Another area in which the Draft NEP may be setting up conflicting goals is the prescription of new subjects like 'Critical Issues' and 'Indian Knowledge Systems' while talking elsewhere about 'reducing curricular load to essential ideas to permit nuanced discussion and understanding'. The objectives of the Draft NEP can be met much better by integration of the proposed 'courses/ subjects' with existing subjects. For example, there is plenty of scope to integrate Language with Social Studies/ EVS at the primary level, and important content and ideas of 'Critical Issues' and 'Indian Knowledge Systems' can be integrated into Social Studies at the Middle and Secondary levels.

 

Other significant forces in the environment also need to be recognized for the laudable goals in the NEP to be met. For example, parents and the community are increasingly seeing ‘English medium’ as a route to success, and strong awareness campaigns will be needed to reinforce the importance of mother tongue as a medium of instruction till at least Grade 4. Otherwise, parents will send students to private English medium schools or government schools that are technically vernacular medium schools will implement 'English medium' informally to drive up enrollment. I have seen schools do this because of the demand from the community.

 

2. Stakeholders gaming the system to deliver ‘defined metrics’- This is connected to the previous point. Lasting change is difficult, requires time, and moving away from entrenched paradigms. Given this, if the system is looking only at ‘lagging indicators’ of change- like children reading, doing arithmetic, knowing 3 languages etc., the assessments will get dumbed down to ‘show’ that these goals have been achieved. This has been seen on numerous occasions when large scale assessments are done. One striking example the ABL Evaluation team observed is a child reciting a story in English confidently, but being unable to explain the story in her mother tongue! This problem is exacerbated if there is an insistence that certain goals are achieved every 3 or 6 months. This issue can be addressed by having clear, aligned objectives as shared in the previous point, and coming up with ‘leading indicators’ of change that provide confidence that we are on the right track. Possible ‘leading indicators’ would be children speaking up freely in their mother tongue, taking part in language/ arithmetic games, sharing stories, teachers being aware of what students can/ cannot do at any given point of time. In other words, the system should be clear and confident about the ‘process’ to be employed and results will come in due time.

 

Assessment of learning outcomes is of course important but these should be done along with the assessment of 'leading process indicators', in a low stakes manner and perhaps less frequently (say once in 2-3 years, at least in the beginning till significant improvements are made).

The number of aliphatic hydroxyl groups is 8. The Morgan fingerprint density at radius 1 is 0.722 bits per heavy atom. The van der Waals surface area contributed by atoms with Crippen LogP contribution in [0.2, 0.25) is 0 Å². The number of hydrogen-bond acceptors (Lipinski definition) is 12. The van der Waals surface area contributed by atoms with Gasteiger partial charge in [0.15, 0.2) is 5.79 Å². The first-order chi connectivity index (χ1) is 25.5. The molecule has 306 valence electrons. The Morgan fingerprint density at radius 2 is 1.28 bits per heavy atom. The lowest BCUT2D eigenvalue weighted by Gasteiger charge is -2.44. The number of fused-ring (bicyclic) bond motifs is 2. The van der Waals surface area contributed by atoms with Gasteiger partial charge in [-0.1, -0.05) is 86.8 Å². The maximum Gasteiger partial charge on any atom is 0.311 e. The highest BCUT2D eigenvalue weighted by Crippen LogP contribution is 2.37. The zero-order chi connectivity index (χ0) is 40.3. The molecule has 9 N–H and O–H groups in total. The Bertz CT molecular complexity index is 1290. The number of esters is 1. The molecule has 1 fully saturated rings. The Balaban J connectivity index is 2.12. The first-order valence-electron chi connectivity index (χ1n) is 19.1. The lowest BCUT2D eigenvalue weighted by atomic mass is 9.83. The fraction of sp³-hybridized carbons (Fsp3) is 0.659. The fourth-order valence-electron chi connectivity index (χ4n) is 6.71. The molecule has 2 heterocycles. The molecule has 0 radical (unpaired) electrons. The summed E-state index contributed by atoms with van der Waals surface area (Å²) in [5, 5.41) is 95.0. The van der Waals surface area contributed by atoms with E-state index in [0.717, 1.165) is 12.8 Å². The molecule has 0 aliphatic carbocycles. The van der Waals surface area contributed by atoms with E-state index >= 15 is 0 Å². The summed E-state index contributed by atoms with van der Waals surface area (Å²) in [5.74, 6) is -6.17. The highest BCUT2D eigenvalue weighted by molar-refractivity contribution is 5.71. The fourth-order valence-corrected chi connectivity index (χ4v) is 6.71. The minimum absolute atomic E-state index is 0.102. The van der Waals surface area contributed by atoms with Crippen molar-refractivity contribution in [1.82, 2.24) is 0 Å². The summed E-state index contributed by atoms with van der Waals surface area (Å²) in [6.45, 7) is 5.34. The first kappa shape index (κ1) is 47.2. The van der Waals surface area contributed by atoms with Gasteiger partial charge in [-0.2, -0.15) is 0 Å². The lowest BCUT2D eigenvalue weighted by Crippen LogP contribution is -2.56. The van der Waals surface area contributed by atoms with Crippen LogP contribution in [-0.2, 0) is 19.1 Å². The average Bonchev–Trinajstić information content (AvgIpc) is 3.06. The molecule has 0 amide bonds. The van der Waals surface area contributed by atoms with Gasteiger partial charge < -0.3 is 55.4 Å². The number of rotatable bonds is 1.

3. Shifting from one approach to another due to lack of institutional knowledge/ memory- The Draft NEP 2019 seems to assume that ‘how language/ math is learnt’ is clear and that all stakeholders in the system agree on an approach or know how this can be handled (or can be trained on this). However, this is not the case, especially with respect to language. One can see different approaches being used in different states and language learning experts have pointed out issues with learning material in different states- examples of some areas to be looked into are- working on oral expression before reading/ writing; should writing letters precede reading?

 

The Draft NEP itself do not seem to build on existing knowledge of practitioners and experts in various areas. For example, Rohit Dhankar of Azim Premji University points to various issues in the section on 'Language teaching' in this recent article. He talks about inconsistencies in the approach on language teaching. He also says that '"Abstract moral reasoning is likely to have the same fate as so-called “moral science” that is taught in many schools." These are not 'new subjects' and there have been attempts to teach these for decades- what is the learning from past experience in these areas and how has it influenced the proposed policy?

 

The core issue is that  no central or state body is moderating a discourse on what works and what doesn’t and creating a repository of institutional knowledge, from which all can benefit. Thus, there’s a very real risk that stakeholders will not use approaches that have worked in the past or try out approaches that don’t work (or lose confidence in an existing approach that works, due to lack of evidence). The NEP 2019 must make ‘creating a research/ knowledge-base’ of what works an important goal.

 

Conclusion

 

In summary, the Draft NEP 2019 must look carefully at both the pedagogic and systemic challenges of achieving Foundational Literacy and Numeracy, and have a plan to address these. There exist several ‘bright spots’ in the system- schools and clusters of schools that have achieved these goals over the last few decades. The knowledge of teachers and other resource persons who have made this happen should be leveraged. Institutionalizing this knowledge, conducting further research on pedagogy and aligning stakeholders across the system on a focused goal are crucial for success. The education system should not fall into the trap of thinking ‘more is better’. A child with a smattering of English, mother tongue, a third language, the ability to do a few sums in a defined way but unable to express herself or apply her arithmetic knowledge is not what we want.

 

The Draft NEP rightly says “If students are given a solid foundation in reading, writing, speaking, counting, arithmetic, mathematical and logical thinking, problem-solving, and in being creative, then all other future lifelong learning will become that much easier, faster, more enjoyable, and more individualized; all curriculum and pedagogy in early grade school must be designed with this principle in mind.” If the efforts of every teacher, resource person and educational administrator can be focused on this goal, consciously saying ‘NO’ to other things that could distract us, we would be well on our way to achieving Foundational Literacy and Numeracy.